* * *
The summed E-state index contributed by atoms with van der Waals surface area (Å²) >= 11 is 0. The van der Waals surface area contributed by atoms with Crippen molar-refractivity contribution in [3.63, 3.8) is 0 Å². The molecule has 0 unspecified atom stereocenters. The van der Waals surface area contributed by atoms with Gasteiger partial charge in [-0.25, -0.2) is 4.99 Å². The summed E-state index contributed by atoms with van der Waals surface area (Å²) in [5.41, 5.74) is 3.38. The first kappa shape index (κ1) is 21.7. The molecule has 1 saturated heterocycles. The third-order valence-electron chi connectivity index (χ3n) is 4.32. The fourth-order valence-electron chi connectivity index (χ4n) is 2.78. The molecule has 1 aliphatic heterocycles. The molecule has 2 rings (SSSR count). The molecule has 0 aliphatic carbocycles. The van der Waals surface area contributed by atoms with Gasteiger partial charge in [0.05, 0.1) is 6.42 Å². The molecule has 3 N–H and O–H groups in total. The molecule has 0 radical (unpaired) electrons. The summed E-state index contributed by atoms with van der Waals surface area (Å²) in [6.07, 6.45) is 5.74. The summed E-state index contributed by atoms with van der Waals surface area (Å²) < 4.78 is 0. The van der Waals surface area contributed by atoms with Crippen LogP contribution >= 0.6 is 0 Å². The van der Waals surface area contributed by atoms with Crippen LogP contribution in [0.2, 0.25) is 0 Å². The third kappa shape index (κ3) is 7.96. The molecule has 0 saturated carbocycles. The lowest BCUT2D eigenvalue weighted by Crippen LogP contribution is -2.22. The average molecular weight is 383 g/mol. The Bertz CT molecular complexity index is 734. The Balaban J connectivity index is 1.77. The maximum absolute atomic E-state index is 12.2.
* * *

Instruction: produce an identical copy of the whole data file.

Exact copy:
The summed E-state index contributed by atoms with van der Waals surface area (Å²) >= 11 is 0. The van der Waals surface area contributed by atoms with Crippen molar-refractivity contribution in [3.63, 3.8) is 0 Å². The molecule has 0 unspecified atom stereocenters. The van der Waals surface area contributed by atoms with Gasteiger partial charge in [-0.25, -0.2) is 4.99 Å². The summed E-state index contributed by atoms with van der Waals surface area (Å²) in [5.41, 5.74) is 3.38. The first kappa shape index (κ1) is 21.7. The molecule has 1 saturated heterocycles. The third-order valence-electron chi connectivity index (χ3n) is 4.32. The fourth-order valence-electron chi connectivity index (χ4n) is 2.78. The molecule has 1 aliphatic heterocycles. The molecule has 2 rings (SSSR count). The molecule has 0 aliphatic carbocycles. The van der Waals surface area contributed by atoms with Gasteiger partial charge in [0.05, 0.1) is 6.42 Å². The molecule has 3 N–H and O–H groups in total. The molecule has 0 radical (unpaired) electrons. The summed E-state index contributed by atoms with van der Waals surface area (Å²) in [6.07, 6.45) is 5.74. The summed E-state index contributed by atoms with van der Waals surface area (Å²) < 4.78 is 0. The van der Waals surface area contributed by atoms with Crippen LogP contribution >= 0.6 is 0 Å². The van der Waals surface area contributed by atoms with Crippen LogP contribution in [0.2, 0.25) is 0 Å². The third kappa shape index (κ3) is 7.96. The molecule has 0 saturated carbocycles. The lowest BCUT2D eigenvalue weighted by Crippen LogP contribution is -2.22. The average molecular weight is 383 g/mol. The Bertz CT molecular complexity index is 734. The Balaban J connectivity index is 1.77. The maximum absolute atomic E-state index is 12.2.